14th February 2019

“With every pair of hands comes a free brain”

I don’t like cricket

It isn’t quite true. I like all sports, its just that cricket isn’t quite at the top of the list.

Frankly I was never very good at it and I always found it very complicated and that was in the days before they had that Duckworth Lewis method, that I have never bothered to master.

So why mention it here? Well to ask this question. ‘Can you imagine playing cricket without a scoreboard’? No one would have a clue about what was going on, including the players. With other games the tally of the scores are usually so low that you don’t need to be very bright to know what is going on, but cricket, well that is a totally different ball game! (Sorry!).

Even without a score board you would probably understand that your football team has to score in the next 15 minutes or it will lose the game. It is never so clear with cricket and in the absence of a scoreboard it would be totally unclear.

So it would be a challenge for the team to know what they needed to do to win and how much time they have to do it in. It is really difficult to win when you don’t know the score.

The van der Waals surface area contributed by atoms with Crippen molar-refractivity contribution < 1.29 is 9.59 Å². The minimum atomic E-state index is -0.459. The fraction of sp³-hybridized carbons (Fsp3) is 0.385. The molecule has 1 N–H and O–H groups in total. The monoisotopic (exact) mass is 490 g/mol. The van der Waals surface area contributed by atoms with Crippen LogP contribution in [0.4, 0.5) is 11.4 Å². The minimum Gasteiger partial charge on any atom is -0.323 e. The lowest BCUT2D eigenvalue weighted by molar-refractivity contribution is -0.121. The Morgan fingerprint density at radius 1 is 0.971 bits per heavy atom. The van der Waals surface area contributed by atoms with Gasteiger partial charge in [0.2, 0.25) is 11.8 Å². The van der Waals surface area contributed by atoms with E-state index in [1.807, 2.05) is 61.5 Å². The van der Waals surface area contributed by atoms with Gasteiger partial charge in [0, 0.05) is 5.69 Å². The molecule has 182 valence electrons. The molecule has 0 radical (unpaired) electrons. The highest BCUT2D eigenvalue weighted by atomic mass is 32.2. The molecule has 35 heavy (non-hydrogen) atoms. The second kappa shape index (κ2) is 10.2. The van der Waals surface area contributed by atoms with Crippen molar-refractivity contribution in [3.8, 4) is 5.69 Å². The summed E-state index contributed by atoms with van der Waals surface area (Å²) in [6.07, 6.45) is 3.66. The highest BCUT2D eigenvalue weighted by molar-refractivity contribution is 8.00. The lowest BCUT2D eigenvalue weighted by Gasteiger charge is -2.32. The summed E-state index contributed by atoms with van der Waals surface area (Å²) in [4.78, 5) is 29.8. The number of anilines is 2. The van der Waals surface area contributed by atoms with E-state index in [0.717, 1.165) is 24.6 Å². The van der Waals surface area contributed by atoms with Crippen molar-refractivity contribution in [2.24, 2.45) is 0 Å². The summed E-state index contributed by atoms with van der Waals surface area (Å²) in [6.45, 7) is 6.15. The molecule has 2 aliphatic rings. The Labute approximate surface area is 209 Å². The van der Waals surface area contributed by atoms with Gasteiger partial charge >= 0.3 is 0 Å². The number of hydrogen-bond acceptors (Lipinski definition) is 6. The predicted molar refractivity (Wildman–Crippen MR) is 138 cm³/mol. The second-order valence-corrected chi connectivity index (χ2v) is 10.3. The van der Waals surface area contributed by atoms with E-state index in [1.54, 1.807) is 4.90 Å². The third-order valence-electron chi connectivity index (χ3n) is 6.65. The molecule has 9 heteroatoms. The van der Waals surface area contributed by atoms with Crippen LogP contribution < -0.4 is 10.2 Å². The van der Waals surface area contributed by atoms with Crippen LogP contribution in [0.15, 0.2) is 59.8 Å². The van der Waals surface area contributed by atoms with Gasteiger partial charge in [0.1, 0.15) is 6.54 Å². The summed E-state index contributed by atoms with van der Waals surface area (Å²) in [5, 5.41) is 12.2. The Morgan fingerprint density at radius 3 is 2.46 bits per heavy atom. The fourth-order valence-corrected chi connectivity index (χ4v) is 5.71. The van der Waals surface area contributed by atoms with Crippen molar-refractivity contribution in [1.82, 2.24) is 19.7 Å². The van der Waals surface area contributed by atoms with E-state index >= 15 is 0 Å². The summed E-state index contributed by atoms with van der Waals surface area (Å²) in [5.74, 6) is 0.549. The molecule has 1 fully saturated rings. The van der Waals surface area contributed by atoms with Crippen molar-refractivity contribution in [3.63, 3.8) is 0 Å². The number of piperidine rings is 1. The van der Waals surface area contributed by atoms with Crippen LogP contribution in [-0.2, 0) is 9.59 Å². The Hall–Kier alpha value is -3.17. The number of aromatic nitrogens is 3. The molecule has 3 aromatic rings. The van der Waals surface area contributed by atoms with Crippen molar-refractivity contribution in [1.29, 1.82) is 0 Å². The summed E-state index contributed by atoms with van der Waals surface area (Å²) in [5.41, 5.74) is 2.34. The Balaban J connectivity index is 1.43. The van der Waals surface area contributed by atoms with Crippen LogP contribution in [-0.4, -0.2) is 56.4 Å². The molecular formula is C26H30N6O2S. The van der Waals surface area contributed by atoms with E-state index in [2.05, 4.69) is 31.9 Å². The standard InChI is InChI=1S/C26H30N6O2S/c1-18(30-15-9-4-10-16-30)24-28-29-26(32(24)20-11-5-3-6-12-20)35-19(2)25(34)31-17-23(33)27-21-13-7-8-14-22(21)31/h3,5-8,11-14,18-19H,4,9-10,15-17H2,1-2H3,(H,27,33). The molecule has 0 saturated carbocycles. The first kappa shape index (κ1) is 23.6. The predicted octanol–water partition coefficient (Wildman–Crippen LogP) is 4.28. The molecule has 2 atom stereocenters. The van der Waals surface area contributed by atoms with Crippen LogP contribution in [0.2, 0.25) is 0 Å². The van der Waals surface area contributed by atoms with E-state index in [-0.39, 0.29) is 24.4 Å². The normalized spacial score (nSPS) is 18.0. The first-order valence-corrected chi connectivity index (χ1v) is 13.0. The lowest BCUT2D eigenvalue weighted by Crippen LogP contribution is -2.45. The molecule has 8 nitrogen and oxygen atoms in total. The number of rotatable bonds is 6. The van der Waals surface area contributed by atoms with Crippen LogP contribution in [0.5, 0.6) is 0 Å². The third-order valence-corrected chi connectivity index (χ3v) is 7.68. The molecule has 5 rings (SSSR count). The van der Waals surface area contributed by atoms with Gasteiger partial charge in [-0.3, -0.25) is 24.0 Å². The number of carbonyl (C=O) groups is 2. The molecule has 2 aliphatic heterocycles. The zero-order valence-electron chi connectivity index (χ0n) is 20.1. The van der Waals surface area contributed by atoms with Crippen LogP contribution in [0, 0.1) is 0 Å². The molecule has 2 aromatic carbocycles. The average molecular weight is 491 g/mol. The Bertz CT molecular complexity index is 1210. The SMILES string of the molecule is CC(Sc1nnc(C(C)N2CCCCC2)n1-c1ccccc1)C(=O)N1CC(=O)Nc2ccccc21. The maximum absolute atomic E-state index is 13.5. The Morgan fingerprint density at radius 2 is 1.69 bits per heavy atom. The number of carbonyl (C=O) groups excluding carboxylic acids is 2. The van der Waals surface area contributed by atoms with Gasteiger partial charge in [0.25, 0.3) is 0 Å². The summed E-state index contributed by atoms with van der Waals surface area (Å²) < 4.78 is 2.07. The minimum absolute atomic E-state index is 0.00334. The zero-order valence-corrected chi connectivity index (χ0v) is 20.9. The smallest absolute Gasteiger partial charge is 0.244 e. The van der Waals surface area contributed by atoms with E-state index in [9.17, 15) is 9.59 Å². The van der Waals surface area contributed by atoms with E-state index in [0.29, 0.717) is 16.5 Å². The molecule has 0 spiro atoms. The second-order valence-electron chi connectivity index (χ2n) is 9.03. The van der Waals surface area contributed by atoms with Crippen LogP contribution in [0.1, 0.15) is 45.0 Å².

So what, you ask? Well the game of business is far more complicated than either football or cricket and I expect you are playing it to win. So, do your players, your team, your people know what the score is? Do they know how much more they need to do to be winning when the referee blows the whistle for full time? Do they even know how the score is calculated?

It amazes me how often we ask our teams to play a game as complex as the game of business and yet fail to give them sight of the score board and let them understand their progress towards the final whistle,– usually the end of the month. If we don’t teach them how the score is calculated and keep them regularly informed of what the score is and how much time there is left, how do we expect them to help us win?

If we do happen to win, it is pure good fortune.

There is a quote from Henry Ford on the front cover of my book ‘Tuesday @ Twelve’, ‘with every pair of hands comes a free brain’. How do we expect to engage the brains that we have if we can’t even let them have sight of the scoreboard?